The camp record zander – over 22 pounds – hangs in the Uspekh lodge dining and recreation area alongside Marat's hunting trophies and photos.
The Zander Troffee format placed a "sheriff" (on right, with video camera) with each competing team to assure compliance with tournament rules and to capture and verify the fight and catch with video footage.
Marat Arifulin built the tournament's host lodge and its 19 visitor cabins. He named it "Uspekh," which means "Success" in Russian. It was his radio communication "call sign" when he worked on a border patrol unit in the Russian military. He holds a 49-year lease on the land from the Russian government.
Marat is a renowned big game hunter. Uspekh's central dining and recreation hall holds dozens of photos and mounts from his hunts.
Marat had this elaborate rock structure built to protect the lodge and dock area from Akhtuba floodwaters.
Marat's wife, Irina, competed in the tournament. Here she is trolling on the tournament's "training" day, a.k.a. "prefishing" in American tournament parlance.
Russian women are renowned for their pulchritude. Has an ice fishing hat ever looked this good?
A day late and 60,000 rubles short! Zhora caught this 7.9-kilo (17.38 pounds) zander within earshot of our boat the morning following the tournament.
Zhora's fish would have captured "big fish" honors and a 60,000-ruble ($2,000) check the evening before. Notice the FBI cap.
The amiable Sebile offered his own consolation prize for the fish–a handful of Sebile deep-diving Koolie Minnow LL baits for trolling. Russia has become Sebile's Number Two selling market behind the U.S.
During Soviet rule, sportsman's lodges held ratings based on the quality of the facilities, much like hotels are rated worldwide today. Only government leaders had access to "five-star" lodges. Many hunting and fishing lodges that were state-owned during the Soviet era are now privately owned and operated. High quality private lodges are proliferating today across Russia.
All of Andrey Chulanov's fish came on a six-inch Lunker City Shaker soft swimbait, limetreuse color (#174). Andrey's tackle included Daiwa Certate 3000 and Shimano Twin Power 2500 reels, Black Hole Short Gun rods ranging from 2 meters, 40 cm to 2 meters, 65 cm – around 7.9 to 8.7 feet. He also won the inaugural Zander Troffee tournament.
Virtually unheard of among Russian fishermen during the U.S.S.R. era, motor trolling has caught on rapidly in Russia over the past 15 years.
Mark Dobrusin, public relations director for Rybolov Elite, displays some of the deep diving trolling lures used for zander in the Volga basin. Popular baits include the Mann's Stretch- Plus, Rapala DT series baits, and Sebile's Koolie Minnow LL and Rattsler baits. Zander Troffee anglers trolled to depths of 12.5 meters (41 feet) during the tournament.
The globe-trotting Patrick Sebile's angling credits prior to this trip to Russia included 340 record catches and 640 species caught. This "berch" (sander volgensis) is a little known member of the perch family. Though not a hybrid, it has characteristics of both yellow perch and zander. The catch marked species # 641 for the lure maker.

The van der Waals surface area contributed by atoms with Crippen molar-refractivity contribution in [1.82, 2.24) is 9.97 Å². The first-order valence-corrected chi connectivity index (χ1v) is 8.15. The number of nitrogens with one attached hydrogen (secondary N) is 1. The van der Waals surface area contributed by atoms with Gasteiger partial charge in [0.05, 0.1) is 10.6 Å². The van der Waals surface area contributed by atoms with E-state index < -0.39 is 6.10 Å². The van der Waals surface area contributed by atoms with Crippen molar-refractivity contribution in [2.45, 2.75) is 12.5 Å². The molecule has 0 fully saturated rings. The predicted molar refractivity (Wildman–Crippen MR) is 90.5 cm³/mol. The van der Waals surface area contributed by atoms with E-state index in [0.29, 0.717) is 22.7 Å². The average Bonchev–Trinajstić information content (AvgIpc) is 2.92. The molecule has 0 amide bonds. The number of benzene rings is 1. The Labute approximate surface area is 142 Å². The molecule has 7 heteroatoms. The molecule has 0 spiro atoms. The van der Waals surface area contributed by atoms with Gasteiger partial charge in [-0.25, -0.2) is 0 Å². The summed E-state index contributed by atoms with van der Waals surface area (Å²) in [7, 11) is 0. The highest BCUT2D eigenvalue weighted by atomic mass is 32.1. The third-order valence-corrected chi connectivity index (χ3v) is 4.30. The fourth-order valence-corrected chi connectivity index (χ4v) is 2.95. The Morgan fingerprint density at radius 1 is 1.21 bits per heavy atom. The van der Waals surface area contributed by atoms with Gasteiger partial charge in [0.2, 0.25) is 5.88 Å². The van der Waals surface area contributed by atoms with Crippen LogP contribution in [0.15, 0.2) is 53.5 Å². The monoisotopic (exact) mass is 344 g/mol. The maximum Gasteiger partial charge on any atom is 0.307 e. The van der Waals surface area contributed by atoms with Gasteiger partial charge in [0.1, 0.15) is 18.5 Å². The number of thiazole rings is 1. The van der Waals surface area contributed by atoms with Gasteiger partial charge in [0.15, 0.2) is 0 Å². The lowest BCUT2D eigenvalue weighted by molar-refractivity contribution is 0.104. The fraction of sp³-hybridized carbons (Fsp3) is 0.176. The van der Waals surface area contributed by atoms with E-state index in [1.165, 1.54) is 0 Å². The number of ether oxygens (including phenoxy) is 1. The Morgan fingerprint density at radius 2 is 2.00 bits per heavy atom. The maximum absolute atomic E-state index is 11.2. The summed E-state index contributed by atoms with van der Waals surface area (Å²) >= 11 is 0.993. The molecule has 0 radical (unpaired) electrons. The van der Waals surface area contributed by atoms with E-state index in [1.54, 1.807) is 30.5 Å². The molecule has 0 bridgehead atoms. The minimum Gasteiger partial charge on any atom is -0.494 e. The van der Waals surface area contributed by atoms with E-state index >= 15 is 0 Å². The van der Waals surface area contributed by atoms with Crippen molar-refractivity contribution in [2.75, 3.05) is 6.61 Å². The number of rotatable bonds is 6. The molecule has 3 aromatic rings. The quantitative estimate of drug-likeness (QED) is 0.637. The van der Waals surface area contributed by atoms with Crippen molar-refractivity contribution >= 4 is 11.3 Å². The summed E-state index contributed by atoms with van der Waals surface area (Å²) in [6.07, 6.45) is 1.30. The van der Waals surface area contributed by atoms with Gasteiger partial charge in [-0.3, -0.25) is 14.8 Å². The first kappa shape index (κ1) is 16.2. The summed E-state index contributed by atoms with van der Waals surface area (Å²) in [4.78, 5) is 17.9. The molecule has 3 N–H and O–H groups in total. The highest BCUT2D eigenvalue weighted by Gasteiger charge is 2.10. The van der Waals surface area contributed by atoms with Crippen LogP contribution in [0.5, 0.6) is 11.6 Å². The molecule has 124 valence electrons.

Anton Rasstegaev, "reporter in chief" for Rybolov Elite magazine, holds an Asp (called "Zerekh" in Russian), a species that delights anglers with its vicious strikes and eagerness to attack fast-moving lures. Anton was a friend and critical communications link during the trip. The tri-lingual Russian was our translator as dialogue on topics ranging from fishing to history to politics frequently translated from English to French to Russian…and back again.
The Volga and Akhtuba rivers yield trophy zander regularly, but fishing pressure make this already wary predator even tougher to catch today.
Like walleye, zander hole up in depressions and behind logs and other current breaks but will move up onto flats and shoals to feed.
This is one of two rigs that Patrick Sebile conjured for a down-deep jigging delivery of his Soft Magic Swimmer to zander positioned in holes and behind logs and deadfall. It proved to be one of the more productive presentations during the tournament and the days that followed.
Like Patrick Sebile, Janis Stikuts, the founder of Salmo Lures, was a celebrity among the Russian anglers.
Anton referred to this fish I am holding as an "Amur." It resembles the silver carp, one of the Asian carp species that have posed widespread problems in the Mississippi River drainage since their accidental introduction. The silver carp's native range is in eastern Asia from the Amur River in Russia to the Pearl River in China. Is it an invader in the Volga watershed now, too?
Andre Golovanov (center), editor of Rybolov Elite, toasted the "Americans" — this writer and Patrick Sebile – for our "meeting at the Elbe," a symbolic reference to the historic meeting of Soviet and American troops on April 25, 1945, that led to Germany's surrender within a week. Here we are in the lobby of the Hilton Leningrad, a hotel built in Moscow during Joseph Stalin's rule.

As the popularity of sportfishing explodes in Russia, the nation’s top anglers pursue the wary cousin of the walleye for top prize money and bragging rights.